Unai is an indigenous Basque name with no Spanish or English equivalent, meaning “cowherd.”

Asier is from the Basque hasiera meaning “beginning.”

I have yet to find any information on Aimar, but subsequent searches led me to several notable Basque bearers, so I am assuming that he is Basque too. If anyone has anymore info on him, please step forward 🙂

You might be one of the many Latinas or Americans who claim Basque heritage, or perhaps you are just looking for a cool and different name that is actually legitimate. Below are a list of names I have compiled for the Anglo-phone parent. Basque names that would be easy for an English-speaking child to wear. Enjoy 🙂

Easy to say Basque alternatives to common English names

Instead of Caitlin try Catalin

Instead of Emma try out Ama

Instead of Madison or Madelyn, you might like Maialen or Malen

Like Olivia, try Olaria

Loving Ella, then you might like Elaia (swallow)

Considering Hannah well you just might like Oihana (forest)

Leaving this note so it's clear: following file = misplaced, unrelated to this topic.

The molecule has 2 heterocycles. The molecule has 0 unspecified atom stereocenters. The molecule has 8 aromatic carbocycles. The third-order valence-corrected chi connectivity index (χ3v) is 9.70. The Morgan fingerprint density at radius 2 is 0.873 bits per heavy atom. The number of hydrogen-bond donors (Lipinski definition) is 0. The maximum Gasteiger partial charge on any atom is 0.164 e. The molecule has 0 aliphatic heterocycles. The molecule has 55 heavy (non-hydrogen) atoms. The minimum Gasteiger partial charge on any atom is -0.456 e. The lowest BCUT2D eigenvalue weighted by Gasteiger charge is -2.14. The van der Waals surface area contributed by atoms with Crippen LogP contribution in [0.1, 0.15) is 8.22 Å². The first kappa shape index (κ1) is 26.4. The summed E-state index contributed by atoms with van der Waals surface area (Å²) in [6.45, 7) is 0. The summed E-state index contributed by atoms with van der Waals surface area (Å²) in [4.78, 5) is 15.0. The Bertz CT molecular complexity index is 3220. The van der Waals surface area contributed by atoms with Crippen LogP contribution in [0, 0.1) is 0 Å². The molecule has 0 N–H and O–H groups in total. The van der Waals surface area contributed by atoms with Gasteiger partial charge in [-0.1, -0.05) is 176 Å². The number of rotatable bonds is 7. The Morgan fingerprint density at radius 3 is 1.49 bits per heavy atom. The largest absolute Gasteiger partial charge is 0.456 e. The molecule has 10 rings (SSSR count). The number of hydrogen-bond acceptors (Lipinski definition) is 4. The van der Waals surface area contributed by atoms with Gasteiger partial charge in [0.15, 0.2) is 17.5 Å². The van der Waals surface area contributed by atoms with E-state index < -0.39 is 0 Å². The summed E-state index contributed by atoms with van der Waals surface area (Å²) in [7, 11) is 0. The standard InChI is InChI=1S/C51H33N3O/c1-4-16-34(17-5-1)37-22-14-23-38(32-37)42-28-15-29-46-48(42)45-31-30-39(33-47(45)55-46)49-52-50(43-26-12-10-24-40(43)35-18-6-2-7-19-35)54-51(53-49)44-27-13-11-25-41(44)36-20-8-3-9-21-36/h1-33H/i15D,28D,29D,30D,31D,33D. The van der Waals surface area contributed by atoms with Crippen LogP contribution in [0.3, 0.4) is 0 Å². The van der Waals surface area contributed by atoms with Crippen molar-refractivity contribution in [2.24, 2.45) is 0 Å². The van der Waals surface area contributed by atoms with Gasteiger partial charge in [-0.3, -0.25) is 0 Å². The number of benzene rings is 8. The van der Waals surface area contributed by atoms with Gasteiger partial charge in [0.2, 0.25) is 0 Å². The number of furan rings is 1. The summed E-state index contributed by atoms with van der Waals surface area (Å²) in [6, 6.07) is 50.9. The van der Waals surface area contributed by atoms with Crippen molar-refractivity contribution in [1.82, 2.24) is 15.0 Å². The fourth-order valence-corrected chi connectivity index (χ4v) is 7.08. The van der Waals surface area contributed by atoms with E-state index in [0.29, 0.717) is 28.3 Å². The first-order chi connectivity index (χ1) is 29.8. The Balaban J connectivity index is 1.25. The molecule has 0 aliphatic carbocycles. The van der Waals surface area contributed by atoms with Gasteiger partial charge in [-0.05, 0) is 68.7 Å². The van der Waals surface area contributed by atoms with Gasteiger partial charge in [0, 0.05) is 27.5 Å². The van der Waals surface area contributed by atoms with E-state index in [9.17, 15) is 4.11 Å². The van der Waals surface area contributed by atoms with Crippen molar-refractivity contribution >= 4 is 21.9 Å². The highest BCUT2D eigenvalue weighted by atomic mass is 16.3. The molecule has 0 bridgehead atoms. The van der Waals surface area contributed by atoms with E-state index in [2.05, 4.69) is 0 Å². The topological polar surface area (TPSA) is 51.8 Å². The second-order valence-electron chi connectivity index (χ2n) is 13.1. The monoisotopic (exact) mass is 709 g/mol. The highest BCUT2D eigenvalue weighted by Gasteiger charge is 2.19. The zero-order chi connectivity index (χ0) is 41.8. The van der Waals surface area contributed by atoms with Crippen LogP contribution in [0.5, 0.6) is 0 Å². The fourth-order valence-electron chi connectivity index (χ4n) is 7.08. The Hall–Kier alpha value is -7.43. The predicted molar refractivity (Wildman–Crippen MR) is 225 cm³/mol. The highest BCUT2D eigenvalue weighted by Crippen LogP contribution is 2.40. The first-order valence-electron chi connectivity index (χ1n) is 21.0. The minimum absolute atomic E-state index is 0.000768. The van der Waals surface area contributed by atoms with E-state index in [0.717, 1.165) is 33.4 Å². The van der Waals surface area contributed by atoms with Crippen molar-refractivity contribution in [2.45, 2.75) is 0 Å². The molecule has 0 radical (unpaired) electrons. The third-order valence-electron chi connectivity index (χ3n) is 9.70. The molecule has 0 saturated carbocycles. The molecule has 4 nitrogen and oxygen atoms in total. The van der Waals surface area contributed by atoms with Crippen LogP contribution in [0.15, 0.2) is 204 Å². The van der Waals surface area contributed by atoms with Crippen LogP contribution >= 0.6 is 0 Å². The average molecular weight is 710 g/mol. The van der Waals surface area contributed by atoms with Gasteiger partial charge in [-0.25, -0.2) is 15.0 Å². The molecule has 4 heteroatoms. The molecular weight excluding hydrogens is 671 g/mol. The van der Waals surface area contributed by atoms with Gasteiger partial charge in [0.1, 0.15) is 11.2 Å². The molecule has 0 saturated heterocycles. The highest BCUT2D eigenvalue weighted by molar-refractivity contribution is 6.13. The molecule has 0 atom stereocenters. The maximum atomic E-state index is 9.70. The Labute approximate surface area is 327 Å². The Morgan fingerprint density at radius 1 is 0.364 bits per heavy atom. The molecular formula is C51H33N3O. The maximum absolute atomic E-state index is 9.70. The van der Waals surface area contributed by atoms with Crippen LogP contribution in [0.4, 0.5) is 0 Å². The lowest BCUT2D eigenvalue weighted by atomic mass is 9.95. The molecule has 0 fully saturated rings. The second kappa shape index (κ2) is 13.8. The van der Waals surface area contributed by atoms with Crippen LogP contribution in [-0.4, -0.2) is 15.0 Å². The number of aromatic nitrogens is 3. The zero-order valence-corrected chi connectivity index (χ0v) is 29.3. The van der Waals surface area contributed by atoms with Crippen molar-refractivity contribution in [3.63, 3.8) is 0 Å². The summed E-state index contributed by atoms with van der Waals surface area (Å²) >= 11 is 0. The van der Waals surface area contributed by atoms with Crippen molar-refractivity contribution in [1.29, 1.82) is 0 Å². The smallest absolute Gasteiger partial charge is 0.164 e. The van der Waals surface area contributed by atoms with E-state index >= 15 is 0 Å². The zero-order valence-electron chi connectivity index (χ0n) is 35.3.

Like Nevaeh check out Nerea

Here is a selection of Basque names compatible with English:


  • Alaia (joyful; happy)
  • Amaia (end)
  • Elixane (Elise)
  • Esti (Sweet; honey)
  • Garden (transparent; clear)
  • Julene (Juliana)
  • Katerin (Catherine)
  • Lilura (enchantment)
  • Lorea (flower)
  • Maia (Maddie)
  • Miren (Mary)
  • Naiara
  • Nora
  • Oria
  • Pauli
  • Semera
  • Zerran
  • Zilia


  • Adon
  • Bingen (Vincent)
  • Denis (Dennis)
  • Eder (beautiful)
  • Erroman (Raymond)
  • Gabon (Christmas)
  • Harri (rock)
  • Hartz (Bear)
  • Igon (Ascension)
  • Jurdan (Jordan)
  • Kelemen (Clement)
  • Kemen (Strength)
  • Lain
  • Luken (Luke)
  • Manex (John)
  • Zorion (happy)

Basque Equivalents to Common English Given Names


  • Alize (Alice)
  • Ane (Anna)
  • Elixabete (Elizabeth)
  • Estebeni (Stephanie)
  • Fede (Faith)
  • Gartxene (Grace)
  • Itxaro (Hope)
  • Kalare (Claire)
  • Lili (Lily)
  • Mikele (Michaela)
  • Mixtoleta (Poppy)
  • Nikole (Nicole)
  • Hirune/Irune (Trinity)
  • Udane (Summer)
  • Udazken (Autumn)


  • Adame (Adam)
  • Alesander (Alexander)
  • Danel (Daniel)
  • Edorta (Edward)
  • Eli (Elias)
  • Gabirel (Gabriel)
  • Gilen (William)
  • Handi (Max)
  • Ixaka (Isaac)
  • Jakes (Jacob)
  • Jon (John)
  • Marz (Mark)
  • Nikola (Nicholas)
  • Txomin (Dominic)
  • Xabier (Xavier)
  • Xarles (Charles)

What are your favorite Basque names? Would you use any of the above?



Isabella, Isabelle, Isabel

Gender: Feminine
Origin: Provencal/French/Spanish/Portuguese